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Addressing West Georgia Health’s Med Rec

December 3, 2018

Recently, West Georgia Health (WGH) had patient family feedback where they were unable to integrate patient medication into their system, which ultimately could cause harm to the patient. In fact, this specific example has history going back more than two years with inaccuracies in this patient’s last four visits. This highlights that the medication reconciliation process has systemic issues that need addressed. An accurate list is required in order to assure safe and quality care for patients. This integration of patient medication in the health system will also benefit both the Joint Commission on Accreditation of Healthcare Organizations (JCAHO) requirements and WGH’s new patient portal functionality.

Background

Traditionally Medication Reconciliation (Med Rec) was performed on all patients that were admitted to the hospital. Approximately three years ago verbiage came from the joint commission indicating that WGH needed to begin expanding Med Rec to all patients that enter the Emergency Department (ED). Based on the increased workload, Nurses began performing Med Rec based on their assessed need. The policy was ED Nursing staff must make a “good faith” effort to obtain a list of current home meds for ALL patients entering the ED. This led to inconsistencies in the Med Rec process as patients presenting with similar systems may not have had similar Med Rec. The joint commission then backed off on this requirement that also led to inconsistencies. However, the main driver of this inconsistency was the shear volume of patients presenting in the ED. The amount of time required per patient was pretty small, but during peak times it exceeded the capability of the Nursing staff to adequately perform. No staff was ever added to the ED to accommodate this activity. In conclusion, West Georgia Health decided in the past to do a complete list in the ER because they were choosing to not just meet the joint commission standard – but for patient safety reasons they would exceed the requirement. Hence the reason today they are still doing a post surgical medication reconciliation review which no longer is a joint commission requirement either.

As a result of the pressing patient feedback and the overall history surrounding this process, West Georgia Health reached out to SBTI (Strategy Breakthrough Transformation Innovation), to assist in formulating a plan to solve this problem. SBTI assisted in identifying the necessary data and put forth a plan that required two separate analyses to reach the solution. The team was created in such a way as to allow part of the team to focus on the issues that occur in the ED, while the other team focused on the details related to inpatient. The idea was to explore both areas to understand what they really needed and then come together to create a solution that worked for everyone.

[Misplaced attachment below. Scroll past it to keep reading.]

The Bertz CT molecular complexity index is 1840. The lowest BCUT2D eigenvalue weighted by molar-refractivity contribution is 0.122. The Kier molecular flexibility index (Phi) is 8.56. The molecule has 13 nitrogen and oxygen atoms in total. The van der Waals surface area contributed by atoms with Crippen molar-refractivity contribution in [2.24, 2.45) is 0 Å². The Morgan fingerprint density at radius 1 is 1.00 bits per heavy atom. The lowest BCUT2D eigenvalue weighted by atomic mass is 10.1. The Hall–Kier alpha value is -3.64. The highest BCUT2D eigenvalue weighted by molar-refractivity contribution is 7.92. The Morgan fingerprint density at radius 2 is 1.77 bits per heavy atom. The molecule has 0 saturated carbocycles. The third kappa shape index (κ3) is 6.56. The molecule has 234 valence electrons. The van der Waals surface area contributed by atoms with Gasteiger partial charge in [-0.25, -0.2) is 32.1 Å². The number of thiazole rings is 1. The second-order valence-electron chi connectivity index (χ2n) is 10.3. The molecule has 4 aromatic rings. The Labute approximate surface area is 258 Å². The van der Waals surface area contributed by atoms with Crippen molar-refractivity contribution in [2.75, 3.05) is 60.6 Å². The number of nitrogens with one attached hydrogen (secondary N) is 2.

The goal of the project was to be able to complete the Medication Reconciliation (Med Rec) upon admission within the first 24 hours and the ability to discharge with accurate meds from the Emergency Department.

Method

West Georgia Health began by chartering a project that included team members from all impacted areas, which included a Hospitalist, ED Manager and Director, Floor Nurses, Pharmacists and IT. The project was scoped to focus improvements on the floor, but was given permission to explore improvements in the ED. It was determined that a five-day event should be sufficient to permanently solve this problem given the dedicated participants.

The team was taught basic Lean principles to understand the importance of identifying waste and improving flow. Initially the Hospitalist and ED members were asked to join only part of the five-day agenda. Once the information began to surface, the ED elected to remain a part of the team to see the solution through.